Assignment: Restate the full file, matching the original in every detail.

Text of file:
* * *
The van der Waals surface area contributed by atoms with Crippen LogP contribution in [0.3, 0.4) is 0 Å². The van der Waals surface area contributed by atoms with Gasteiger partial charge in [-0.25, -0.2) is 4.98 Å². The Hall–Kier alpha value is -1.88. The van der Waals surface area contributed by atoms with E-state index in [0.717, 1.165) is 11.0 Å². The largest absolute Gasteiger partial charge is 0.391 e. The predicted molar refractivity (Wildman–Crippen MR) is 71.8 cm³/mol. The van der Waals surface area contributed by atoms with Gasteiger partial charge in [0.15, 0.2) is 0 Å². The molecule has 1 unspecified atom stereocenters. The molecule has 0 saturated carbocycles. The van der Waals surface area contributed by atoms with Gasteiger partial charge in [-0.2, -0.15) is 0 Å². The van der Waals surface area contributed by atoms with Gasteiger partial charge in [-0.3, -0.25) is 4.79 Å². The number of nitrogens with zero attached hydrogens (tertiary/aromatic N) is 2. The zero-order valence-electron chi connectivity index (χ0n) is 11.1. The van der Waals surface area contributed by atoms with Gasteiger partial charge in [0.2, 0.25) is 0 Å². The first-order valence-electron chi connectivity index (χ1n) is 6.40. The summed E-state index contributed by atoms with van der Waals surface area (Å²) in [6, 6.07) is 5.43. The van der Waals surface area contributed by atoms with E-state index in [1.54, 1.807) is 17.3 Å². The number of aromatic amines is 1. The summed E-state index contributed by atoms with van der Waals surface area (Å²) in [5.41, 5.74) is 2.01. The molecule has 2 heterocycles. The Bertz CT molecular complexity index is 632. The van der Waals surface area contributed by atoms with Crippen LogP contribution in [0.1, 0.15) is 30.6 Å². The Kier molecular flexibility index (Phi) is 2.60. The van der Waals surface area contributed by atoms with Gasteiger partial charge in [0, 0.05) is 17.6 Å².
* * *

The van der Waals surface area contributed by atoms with Crippen LogP contribution in [0.3, 0.4) is 0 Å². The van der Waals surface area contributed by atoms with Gasteiger partial charge in [-0.25, -0.2) is 4.98 Å². The Hall–Kier alpha value is -1.88. The van der Waals surface area contributed by atoms with E-state index in [0.717, 1.165) is 11.0 Å². The largest absolute Gasteiger partial charge is 0.391 e. The predicted molar refractivity (Wildman–Crippen MR) is 71.8 cm³/mol. The van der Waals surface area contributed by atoms with Gasteiger partial charge in [0.15, 0.2) is 0 Å². The molecule has 1 unspecified atom stereocenters. The molecule has 0 saturated carbocycles. The van der Waals surface area contributed by atoms with Gasteiger partial charge in [-0.2, -0.15) is 0 Å². The van der Waals surface area contributed by atoms with Gasteiger partial charge in [-0.3, -0.25) is 4.79 Å². The number of nitrogens with zero attached hydrogens (tertiary/aromatic N) is 2. The zero-order valence-electron chi connectivity index (χ0n) is 11.1. The van der Waals surface area contributed by atoms with Gasteiger partial charge in [0.2, 0.25) is 0 Å². The first-order valence-electron chi connectivity index (χ1n) is 6.40. The summed E-state index contributed by atoms with van der Waals surface area (Å²) in [6, 6.07) is 5.43. The van der Waals surface area contributed by atoms with E-state index in [1.54, 1.807) is 17.3 Å². The number of aromatic amines is 1. The summed E-state index contributed by atoms with van der Waals surface area (Å²) in [5.41, 5.74) is 2.01. The molecule has 2 heterocycles. The Bertz CT molecular complexity index is 632. The van der Waals surface area contributed by atoms with Crippen LogP contribution in [0.1, 0.15) is 30.6 Å². The Kier molecular flexibility index (Phi) is 2.60. The van der Waals surface area contributed by atoms with Gasteiger partial charge in [0, 0.05) is 17.6 Å².